Altitude Training and Recombinant Human Erythropoietin: Considerations for Doping Detection

Shaun Sutehall, Borja Muniz-Pardos, Giscard Oliveira Lima, Guan Wang, Fernanda Rossell Malinsky, Andrew Bosch, Irina Irina, Kumpei Tanisawa, Fabio Pigozzi, Paolo Borrione, Yannis Pitsiladis

Research output: Contribution to journalArticlepeer-review


The benefit of training at altitude to enhance exercise performance remains
equivocal although the most widely accepted approach is one where the
athletes live and perform lower-intensity running at approximately 2300 m
with high-intensity training at approximately 1250 m. The idea is that this
method maintains maximal augmentations in total hemoglobin mass while
reducing the performance impairment of high-intensity sessions performed at
moderate altitude and thus preventing any detraining that can occur when
athletes live and train atmoderate altitude. This training regimen, however, is
not universally accepted and some argue that the performance enhancement
is due to placebo and training camp effects. Altitude training may affect an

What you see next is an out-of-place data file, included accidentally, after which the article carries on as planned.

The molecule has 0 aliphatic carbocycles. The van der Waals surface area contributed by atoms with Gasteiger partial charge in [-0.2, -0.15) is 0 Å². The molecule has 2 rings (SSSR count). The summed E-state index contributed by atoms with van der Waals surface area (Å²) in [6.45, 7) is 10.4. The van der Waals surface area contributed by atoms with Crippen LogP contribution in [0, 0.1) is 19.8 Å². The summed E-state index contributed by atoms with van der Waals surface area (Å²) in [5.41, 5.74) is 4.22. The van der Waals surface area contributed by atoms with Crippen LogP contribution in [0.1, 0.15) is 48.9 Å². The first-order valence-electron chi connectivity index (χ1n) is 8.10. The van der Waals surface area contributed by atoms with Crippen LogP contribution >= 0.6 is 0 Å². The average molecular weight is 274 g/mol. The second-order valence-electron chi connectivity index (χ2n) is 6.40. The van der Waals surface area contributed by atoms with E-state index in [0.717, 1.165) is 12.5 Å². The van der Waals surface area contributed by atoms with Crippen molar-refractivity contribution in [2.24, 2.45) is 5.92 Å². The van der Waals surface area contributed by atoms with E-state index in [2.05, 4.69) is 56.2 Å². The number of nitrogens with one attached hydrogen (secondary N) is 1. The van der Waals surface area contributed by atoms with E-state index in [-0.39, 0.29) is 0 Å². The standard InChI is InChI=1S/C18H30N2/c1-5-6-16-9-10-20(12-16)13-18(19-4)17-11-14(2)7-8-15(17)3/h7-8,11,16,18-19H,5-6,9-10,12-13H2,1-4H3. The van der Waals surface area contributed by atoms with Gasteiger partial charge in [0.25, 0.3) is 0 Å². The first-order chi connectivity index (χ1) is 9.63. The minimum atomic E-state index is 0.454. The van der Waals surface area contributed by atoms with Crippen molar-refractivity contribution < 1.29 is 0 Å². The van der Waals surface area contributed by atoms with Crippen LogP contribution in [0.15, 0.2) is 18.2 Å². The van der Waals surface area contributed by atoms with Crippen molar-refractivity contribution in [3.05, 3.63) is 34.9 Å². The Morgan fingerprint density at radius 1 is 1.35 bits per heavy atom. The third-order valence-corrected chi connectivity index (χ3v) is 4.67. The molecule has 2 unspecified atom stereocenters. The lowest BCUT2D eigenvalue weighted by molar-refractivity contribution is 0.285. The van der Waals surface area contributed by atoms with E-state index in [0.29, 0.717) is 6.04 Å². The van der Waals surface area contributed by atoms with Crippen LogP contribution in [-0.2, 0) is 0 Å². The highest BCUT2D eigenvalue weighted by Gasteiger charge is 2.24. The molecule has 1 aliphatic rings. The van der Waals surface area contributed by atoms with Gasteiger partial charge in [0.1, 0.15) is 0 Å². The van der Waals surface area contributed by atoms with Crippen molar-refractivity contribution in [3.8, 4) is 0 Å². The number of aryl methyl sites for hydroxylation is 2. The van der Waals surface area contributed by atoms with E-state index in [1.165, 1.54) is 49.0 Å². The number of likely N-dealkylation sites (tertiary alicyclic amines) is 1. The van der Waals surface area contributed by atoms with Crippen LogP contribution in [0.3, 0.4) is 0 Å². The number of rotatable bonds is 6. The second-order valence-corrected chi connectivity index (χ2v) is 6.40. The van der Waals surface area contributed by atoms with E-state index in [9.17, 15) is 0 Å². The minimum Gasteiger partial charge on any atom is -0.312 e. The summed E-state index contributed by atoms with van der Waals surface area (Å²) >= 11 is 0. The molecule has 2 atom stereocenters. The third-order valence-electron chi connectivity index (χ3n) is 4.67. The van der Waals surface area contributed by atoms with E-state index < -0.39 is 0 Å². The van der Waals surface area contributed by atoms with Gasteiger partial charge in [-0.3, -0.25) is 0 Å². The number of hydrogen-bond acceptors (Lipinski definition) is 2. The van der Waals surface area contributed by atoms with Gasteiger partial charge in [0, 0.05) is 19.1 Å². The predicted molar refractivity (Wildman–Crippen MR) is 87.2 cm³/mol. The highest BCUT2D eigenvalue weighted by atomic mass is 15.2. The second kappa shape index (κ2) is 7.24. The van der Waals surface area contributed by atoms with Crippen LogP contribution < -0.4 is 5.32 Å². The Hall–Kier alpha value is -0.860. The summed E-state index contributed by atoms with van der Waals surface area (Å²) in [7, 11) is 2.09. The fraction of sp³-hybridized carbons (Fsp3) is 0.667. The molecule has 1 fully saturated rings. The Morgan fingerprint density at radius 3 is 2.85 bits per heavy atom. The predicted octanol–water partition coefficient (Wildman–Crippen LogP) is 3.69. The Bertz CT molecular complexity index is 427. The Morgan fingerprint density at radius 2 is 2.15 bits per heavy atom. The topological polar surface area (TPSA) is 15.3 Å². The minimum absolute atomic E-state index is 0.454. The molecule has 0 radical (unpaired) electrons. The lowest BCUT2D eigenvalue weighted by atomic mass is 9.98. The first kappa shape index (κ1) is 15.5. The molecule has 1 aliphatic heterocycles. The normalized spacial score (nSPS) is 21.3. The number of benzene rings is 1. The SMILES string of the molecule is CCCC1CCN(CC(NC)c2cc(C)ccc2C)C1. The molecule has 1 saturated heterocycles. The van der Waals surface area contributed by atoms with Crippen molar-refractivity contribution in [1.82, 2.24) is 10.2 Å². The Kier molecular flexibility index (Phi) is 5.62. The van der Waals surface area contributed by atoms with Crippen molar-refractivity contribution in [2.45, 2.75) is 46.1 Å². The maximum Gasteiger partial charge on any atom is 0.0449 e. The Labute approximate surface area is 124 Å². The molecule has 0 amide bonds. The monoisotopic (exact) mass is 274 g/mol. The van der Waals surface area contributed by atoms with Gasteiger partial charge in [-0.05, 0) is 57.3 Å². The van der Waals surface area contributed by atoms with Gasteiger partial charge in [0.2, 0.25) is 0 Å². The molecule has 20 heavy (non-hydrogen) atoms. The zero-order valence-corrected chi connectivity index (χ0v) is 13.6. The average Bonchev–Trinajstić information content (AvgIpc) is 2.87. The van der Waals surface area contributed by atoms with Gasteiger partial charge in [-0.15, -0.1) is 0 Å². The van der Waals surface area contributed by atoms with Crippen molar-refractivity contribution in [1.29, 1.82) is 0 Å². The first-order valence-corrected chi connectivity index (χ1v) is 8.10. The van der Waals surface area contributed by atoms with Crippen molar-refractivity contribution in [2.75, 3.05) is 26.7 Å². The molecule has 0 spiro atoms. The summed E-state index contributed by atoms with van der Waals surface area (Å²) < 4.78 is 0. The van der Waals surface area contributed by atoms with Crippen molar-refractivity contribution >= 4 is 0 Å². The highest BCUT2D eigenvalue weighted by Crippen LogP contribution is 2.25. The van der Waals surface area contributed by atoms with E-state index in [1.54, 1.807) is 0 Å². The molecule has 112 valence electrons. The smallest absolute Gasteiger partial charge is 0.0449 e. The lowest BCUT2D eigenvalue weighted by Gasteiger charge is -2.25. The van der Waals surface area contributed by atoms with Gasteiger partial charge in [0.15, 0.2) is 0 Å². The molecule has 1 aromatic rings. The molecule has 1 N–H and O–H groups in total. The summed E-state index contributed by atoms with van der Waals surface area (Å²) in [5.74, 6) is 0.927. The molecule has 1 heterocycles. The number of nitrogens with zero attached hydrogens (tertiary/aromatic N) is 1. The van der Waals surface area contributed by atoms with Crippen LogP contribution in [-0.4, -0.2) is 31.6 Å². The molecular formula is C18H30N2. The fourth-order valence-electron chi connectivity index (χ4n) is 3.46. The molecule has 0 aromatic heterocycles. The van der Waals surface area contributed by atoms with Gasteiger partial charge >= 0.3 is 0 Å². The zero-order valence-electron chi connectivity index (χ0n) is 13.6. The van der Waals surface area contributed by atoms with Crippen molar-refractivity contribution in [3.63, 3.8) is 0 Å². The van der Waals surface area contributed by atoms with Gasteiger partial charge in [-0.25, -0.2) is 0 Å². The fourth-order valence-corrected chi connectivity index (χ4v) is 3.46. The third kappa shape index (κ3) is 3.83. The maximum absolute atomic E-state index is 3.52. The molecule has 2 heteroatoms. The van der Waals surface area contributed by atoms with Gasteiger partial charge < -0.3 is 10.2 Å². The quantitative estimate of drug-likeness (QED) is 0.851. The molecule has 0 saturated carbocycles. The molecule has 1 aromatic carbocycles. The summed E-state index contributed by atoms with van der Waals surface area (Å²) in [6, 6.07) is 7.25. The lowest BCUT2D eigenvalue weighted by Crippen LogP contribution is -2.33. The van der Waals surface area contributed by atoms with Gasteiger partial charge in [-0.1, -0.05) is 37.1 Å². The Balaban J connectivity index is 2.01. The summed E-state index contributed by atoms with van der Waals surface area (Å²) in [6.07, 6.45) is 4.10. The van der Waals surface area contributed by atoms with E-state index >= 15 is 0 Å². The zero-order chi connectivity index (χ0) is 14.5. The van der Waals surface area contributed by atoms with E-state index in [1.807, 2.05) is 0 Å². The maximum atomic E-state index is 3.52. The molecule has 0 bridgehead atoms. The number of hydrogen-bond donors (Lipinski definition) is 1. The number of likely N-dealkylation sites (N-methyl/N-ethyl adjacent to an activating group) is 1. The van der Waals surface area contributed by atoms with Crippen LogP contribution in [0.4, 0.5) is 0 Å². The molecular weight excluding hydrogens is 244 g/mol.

athlete’s hematological parameters in ways similar to those observed following
blood doping. Current methods of detection appear insufficient to differentiate
between altitude training and blood doping making the interpretation of an
athlete’s biological passport difficult. Further research is required to determine
the optimal method for altitude training and to enhance current detection
methods to be able to differentiate better blood doping and altitude exposure.
Original languageEnglish
Pages (from-to)97-104
Number of pages8
JournalCurrent Sports Medicine Reports
Issue number4
Publication statusPublished - 1 Apr 2019


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